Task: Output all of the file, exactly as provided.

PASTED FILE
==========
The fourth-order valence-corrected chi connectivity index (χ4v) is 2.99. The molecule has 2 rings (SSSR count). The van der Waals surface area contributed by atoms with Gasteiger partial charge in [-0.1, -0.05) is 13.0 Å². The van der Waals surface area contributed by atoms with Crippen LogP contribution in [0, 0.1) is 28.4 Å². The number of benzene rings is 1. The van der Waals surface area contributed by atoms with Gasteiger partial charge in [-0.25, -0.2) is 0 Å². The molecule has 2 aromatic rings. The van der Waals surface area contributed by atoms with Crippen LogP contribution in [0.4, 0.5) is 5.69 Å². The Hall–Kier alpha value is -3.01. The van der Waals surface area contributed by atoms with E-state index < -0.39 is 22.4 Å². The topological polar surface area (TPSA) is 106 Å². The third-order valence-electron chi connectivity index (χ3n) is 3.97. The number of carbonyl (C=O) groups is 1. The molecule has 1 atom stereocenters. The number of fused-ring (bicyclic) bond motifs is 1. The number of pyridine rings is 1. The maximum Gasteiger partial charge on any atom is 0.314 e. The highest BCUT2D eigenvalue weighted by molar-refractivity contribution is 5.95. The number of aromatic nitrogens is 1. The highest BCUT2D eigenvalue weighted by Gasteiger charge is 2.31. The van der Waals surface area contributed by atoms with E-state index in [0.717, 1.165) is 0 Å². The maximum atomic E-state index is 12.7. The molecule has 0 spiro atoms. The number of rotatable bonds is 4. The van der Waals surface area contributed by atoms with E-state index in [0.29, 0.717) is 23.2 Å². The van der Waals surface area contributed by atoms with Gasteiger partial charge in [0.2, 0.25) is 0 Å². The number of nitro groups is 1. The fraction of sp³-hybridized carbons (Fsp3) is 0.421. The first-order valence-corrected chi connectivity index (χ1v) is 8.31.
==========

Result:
The fourth-order valence-corrected chi connectivity index (χ4v) is 2.99. The molecule has 2 rings (SSSR count). The van der Waals surface area contributed by atoms with Gasteiger partial charge in [-0.1, -0.05) is 13.0 Å². The van der Waals surface area contributed by atoms with Crippen LogP contribution in [0, 0.1) is 28.4 Å². The number of benzene rings is 1. The van der Waals surface area contributed by atoms with Gasteiger partial charge in [-0.25, -0.2) is 0 Å². The molecule has 2 aromatic rings. The van der Waals surface area contributed by atoms with Crippen LogP contribution in [0.4, 0.5) is 5.69 Å². The Hall–Kier alpha value is -3.01. The van der Waals surface area contributed by atoms with E-state index < -0.39 is 22.4 Å². The topological polar surface area (TPSA) is 106 Å². The third-order valence-electron chi connectivity index (χ3n) is 3.97. The number of carbonyl (C=O) groups is 1. The molecule has 1 atom stereocenters. The number of fused-ring (bicyclic) bond motifs is 1. The number of pyridine rings is 1. The maximum Gasteiger partial charge on any atom is 0.314 e. The highest BCUT2D eigenvalue weighted by molar-refractivity contribution is 5.95. The number of aromatic nitrogens is 1. The highest BCUT2D eigenvalue weighted by Gasteiger charge is 2.31. The van der Waals surface area contributed by atoms with E-state index in [0.717, 1.165) is 0 Å². The maximum atomic E-state index is 12.7. The molecule has 0 spiro atoms. The number of rotatable bonds is 4. The van der Waals surface area contributed by atoms with E-state index in [0.29, 0.717) is 23.2 Å². The van der Waals surface area contributed by atoms with Gasteiger partial charge in [0.2, 0.25) is 0 Å². The number of nitro groups is 1. The fraction of sp³-hybridized carbons (Fsp3) is 0.421. The first-order valence-corrected chi connectivity index (χ1v) is 8.31.